5/23/11

The Difference between Comparative and Absolute Advantage


The is a common problem when trying to learn introductory microeconomics.  Comparative and Absolute advantage generally comes into play when looking at to different countries (who are considering trading) or two different people.

Lets set up an example.  We have two people, Joe and Elaine, and they can each gather grapes or water.  Joe can gather 8 grapes per hour, or get 4 gallons of water.  Elaine can gather 10 grapes per hour, or get 10 gallons of water.

The easiest concept to look at first is absolute advantage.  Absolute advantage means that a person or country can produce more in a given time frame than someone or something else.  Because Elaine can gather more grapes (in a specific time frame) than Joe, she has the absolute advantage in grapes.  Also, Elaine can get more water in an hour than Joe, so she also has the absolute advantage in water.  Elaine has the absolute advantage in both grapes and water, because she can produce/gather more of each per hour than Joe can.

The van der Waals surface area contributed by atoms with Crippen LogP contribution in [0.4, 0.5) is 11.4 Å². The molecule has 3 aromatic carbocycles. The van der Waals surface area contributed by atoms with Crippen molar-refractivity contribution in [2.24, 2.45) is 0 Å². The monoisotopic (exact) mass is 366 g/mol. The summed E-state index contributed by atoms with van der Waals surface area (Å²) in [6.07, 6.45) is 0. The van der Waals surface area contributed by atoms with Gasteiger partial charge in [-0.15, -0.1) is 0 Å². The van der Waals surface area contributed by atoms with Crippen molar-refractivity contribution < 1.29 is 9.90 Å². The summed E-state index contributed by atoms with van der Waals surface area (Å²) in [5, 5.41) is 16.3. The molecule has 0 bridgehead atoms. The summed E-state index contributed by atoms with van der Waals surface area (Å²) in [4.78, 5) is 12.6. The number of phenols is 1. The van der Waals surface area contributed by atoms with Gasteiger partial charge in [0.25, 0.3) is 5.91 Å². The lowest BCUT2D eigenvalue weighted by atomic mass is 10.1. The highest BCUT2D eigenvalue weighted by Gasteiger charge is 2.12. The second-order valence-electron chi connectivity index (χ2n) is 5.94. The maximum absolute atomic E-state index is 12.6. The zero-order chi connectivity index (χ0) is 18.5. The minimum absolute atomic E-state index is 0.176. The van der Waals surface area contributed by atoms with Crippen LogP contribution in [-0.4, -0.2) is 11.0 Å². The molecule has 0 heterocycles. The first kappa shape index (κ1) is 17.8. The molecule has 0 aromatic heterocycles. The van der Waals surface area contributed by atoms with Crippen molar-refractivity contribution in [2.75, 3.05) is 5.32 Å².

Now, lets consider comparative advantage. 
Comparative advantage means that a person or country has a lower opportunity of production/gathering than someone or something else.  First we have to calculate the opportunity cost of a gallon of water for Joe, we can see that if he gives up 2 grapes (from 8 grapes divided by 4 gallons of water) he gets a gallon of water.  So his opportunity cost for a gallon of water is 2 grapes.  Now look at Elaine, she has to give up 1 grape to get a gallon water water (from 10 grapes divided by 10 gallons of water).  Elaine has the lower opportunity cost for water, so she has the comparative advantage in water.

Likewise, Joe's opportunity cost for grapes is 1/2 gallon of water, and Elaine's is 1.  Therefore Joe has the comparative advantage in grapes.

Remember: When solving for comparative advantage, each party will have the comparative advantage in one good, while it is possible for one party to have the absolute advantage in both.  The only time neither party will have a comparative advantage is when their opportunity costs are equal.  It is never possible for one party to have the comparative advantage in both goods!
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